Last week, I visited Digital Construction Week. I went with a genuine thirst to learn and see for myself how technology, talked up for a few years, is being utilised by construction professionals. The first seminar I attended was given by Doug Brent, Senior Vice President Technology Innovation at Trimble Inc. He hit the spot for me immediately, as he talked about connecting the digital and physical worlds, with examples of how contractors in the US visualise the road that they are about to construct, using geo-enabled tablets and how it relates to the local topography and geography. One particular take-away was the way that VR is used to visualise a huge quarry, showing the trucks descending and ascending the trackways to the foot of the quarry. All great, but the fact that this can be viewed in real time from anywhere in the world is hugely impressive and adds to the efficiency of the site. In a separate conversation, I learnt that you can overlay this with driverless technology, with the trucks passing through the quarry, endlessly charging and dispersing their loads 24/7. Add to this the technology of automated robotic diggers, that Doug demonstrated, then this is surely a better view in terms of efficiency, accountability, cost saving and, very importantly, health and safety, doing away with the need to have human operatives on the ground.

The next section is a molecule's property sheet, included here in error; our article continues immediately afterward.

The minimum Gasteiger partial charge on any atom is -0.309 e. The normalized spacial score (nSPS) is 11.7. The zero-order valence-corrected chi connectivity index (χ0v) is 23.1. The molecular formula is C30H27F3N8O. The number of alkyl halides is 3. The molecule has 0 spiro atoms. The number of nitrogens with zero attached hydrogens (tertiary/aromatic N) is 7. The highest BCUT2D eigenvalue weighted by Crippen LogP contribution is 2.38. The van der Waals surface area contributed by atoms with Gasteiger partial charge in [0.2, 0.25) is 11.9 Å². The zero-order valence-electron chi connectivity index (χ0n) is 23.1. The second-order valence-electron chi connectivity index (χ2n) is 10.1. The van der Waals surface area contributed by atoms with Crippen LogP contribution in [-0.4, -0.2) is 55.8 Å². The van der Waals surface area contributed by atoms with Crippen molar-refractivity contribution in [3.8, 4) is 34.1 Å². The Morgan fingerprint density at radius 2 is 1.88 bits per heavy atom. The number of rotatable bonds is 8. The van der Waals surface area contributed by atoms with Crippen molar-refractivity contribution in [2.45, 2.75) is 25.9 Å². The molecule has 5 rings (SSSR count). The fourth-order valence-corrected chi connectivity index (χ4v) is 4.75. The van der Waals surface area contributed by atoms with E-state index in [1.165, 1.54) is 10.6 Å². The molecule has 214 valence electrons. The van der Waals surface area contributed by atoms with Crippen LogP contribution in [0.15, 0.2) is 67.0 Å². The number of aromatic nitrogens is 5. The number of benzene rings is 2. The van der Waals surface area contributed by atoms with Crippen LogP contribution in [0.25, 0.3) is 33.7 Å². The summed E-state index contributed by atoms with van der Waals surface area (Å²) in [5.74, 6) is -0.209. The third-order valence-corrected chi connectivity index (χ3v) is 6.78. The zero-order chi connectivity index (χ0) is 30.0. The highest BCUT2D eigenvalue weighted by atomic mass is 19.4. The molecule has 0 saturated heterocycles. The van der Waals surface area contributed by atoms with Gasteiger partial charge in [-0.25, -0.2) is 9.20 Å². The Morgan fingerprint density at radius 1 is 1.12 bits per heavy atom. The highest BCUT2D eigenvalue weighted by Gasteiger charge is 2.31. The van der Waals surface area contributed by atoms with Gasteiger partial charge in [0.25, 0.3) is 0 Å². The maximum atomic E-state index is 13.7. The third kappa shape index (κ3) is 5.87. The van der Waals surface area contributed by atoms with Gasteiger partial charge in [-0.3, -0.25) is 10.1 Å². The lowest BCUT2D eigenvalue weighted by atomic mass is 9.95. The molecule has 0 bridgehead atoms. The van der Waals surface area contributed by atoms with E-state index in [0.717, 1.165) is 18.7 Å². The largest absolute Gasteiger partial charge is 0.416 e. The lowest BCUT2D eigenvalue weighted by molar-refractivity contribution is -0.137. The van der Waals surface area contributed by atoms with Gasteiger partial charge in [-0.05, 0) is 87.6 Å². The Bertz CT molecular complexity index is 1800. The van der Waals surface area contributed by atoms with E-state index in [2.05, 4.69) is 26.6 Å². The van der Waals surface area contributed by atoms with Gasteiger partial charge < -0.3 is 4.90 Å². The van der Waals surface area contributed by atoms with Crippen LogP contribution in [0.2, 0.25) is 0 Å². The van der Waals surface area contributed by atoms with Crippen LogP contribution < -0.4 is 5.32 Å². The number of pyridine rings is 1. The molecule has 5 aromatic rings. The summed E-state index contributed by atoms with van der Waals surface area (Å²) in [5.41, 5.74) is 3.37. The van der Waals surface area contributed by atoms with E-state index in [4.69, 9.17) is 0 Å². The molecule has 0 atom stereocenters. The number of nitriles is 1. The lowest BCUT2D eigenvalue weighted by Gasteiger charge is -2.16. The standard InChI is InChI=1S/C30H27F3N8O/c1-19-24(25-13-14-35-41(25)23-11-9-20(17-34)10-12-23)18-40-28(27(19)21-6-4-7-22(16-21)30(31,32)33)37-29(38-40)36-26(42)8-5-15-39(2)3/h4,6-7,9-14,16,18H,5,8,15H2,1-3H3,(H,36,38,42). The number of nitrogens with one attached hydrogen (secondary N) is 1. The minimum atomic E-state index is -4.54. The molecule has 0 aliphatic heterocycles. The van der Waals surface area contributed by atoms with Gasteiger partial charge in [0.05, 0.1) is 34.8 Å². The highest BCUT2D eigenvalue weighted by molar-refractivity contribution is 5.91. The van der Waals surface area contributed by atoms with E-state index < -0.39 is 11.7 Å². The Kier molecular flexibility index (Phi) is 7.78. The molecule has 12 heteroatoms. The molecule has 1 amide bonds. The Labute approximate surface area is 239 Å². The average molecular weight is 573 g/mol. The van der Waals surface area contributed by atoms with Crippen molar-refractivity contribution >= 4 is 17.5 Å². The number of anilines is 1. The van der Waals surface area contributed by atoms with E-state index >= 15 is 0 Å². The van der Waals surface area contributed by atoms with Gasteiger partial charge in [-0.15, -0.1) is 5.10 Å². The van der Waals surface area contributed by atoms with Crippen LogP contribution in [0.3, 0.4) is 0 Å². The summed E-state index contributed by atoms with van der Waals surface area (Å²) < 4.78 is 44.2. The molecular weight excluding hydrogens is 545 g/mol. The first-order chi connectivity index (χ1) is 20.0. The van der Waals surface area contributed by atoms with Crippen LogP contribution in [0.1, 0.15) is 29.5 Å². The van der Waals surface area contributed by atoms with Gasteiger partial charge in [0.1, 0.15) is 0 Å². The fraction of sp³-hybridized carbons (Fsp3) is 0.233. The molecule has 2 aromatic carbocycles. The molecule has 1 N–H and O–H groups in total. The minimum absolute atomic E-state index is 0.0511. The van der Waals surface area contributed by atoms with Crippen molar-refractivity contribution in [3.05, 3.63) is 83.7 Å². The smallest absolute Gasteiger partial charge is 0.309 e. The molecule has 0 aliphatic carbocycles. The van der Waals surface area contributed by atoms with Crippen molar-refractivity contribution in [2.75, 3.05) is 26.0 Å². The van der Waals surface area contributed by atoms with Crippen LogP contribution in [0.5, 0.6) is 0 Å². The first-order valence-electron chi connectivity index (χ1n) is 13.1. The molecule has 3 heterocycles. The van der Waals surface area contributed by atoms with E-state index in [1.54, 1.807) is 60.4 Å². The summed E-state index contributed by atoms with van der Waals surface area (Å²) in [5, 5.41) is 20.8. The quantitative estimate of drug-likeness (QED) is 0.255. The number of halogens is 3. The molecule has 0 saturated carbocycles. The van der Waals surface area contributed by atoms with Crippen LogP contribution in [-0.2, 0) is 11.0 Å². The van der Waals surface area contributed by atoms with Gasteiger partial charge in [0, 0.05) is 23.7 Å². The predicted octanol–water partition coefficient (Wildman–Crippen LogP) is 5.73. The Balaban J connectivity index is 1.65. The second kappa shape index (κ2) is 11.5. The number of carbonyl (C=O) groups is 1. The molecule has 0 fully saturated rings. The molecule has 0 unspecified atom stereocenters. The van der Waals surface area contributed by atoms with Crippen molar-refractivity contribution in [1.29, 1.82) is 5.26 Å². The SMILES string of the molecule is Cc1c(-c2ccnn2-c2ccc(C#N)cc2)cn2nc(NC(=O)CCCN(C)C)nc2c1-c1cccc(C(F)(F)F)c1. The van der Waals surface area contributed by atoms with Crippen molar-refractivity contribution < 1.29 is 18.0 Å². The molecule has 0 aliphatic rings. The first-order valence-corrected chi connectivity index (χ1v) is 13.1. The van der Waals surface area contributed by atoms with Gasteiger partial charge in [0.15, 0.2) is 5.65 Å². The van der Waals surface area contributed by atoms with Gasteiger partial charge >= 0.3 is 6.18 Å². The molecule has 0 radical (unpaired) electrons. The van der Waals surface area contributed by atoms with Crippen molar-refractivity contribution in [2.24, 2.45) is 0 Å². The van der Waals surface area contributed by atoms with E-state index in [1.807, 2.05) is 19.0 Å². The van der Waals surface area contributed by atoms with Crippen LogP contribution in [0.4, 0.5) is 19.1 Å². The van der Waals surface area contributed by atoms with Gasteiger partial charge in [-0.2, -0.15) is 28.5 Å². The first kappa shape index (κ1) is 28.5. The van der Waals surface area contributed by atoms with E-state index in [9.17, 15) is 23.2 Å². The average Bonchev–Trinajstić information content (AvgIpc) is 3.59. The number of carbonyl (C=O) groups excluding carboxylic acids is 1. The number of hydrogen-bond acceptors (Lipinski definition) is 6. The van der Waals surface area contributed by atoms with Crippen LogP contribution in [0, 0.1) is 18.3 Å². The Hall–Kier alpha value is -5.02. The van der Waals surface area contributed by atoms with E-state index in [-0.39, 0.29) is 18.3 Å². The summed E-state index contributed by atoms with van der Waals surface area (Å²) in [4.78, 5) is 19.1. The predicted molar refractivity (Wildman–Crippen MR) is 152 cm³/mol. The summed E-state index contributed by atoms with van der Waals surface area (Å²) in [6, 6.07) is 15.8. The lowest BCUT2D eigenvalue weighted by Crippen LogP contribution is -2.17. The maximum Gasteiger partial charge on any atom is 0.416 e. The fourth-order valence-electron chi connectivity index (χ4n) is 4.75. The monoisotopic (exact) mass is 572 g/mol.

The take up of BIM by SME’s was discussed by Andy Ainsworth of Project Five Consulting using insights from research carried out by Construction News. Unsurprisingly, this showed that there is a significant gap between SME’s, subcontractors and the rest of the industry. The gap along the supply chain is significant, with a large majority of main contractors, consultants, professional services and clients either having fully embedded BIM Level 2 standards into their business management systems, or were using Level 2 on a project which dictated it.
I returned to the theme of connecting the digital and physical worlds, with an impressive presentation by Paul Surin from Wienerberger and Chris Gage from IBM, who demonstrated the Cognitive Home Solution, a real-life example of digital construction and smart technology in action.
Paul demonstrated how visualisation can show local planners the exact locations of houses within a new development at any stage of the build and how this interacts with the local geography and provision of utilities and services, to make the planning process smoother and more efficient.
The next part of the presentation is what got me thinking about how the whole evolution of digitisation across the construction industry will impact marketeers, now and into the future.
We are now comfortable with how smart technology has integrated into our lives, with the ability to regulate the heating in your home, of the operation of security blinds, or who can access your house through the front door, all powered through apps on your phone.
So far, so good, but all of the apps above perform in isolation to the surrounding building and will perform differently in my house, to your house, to your neighbour’s house and so on.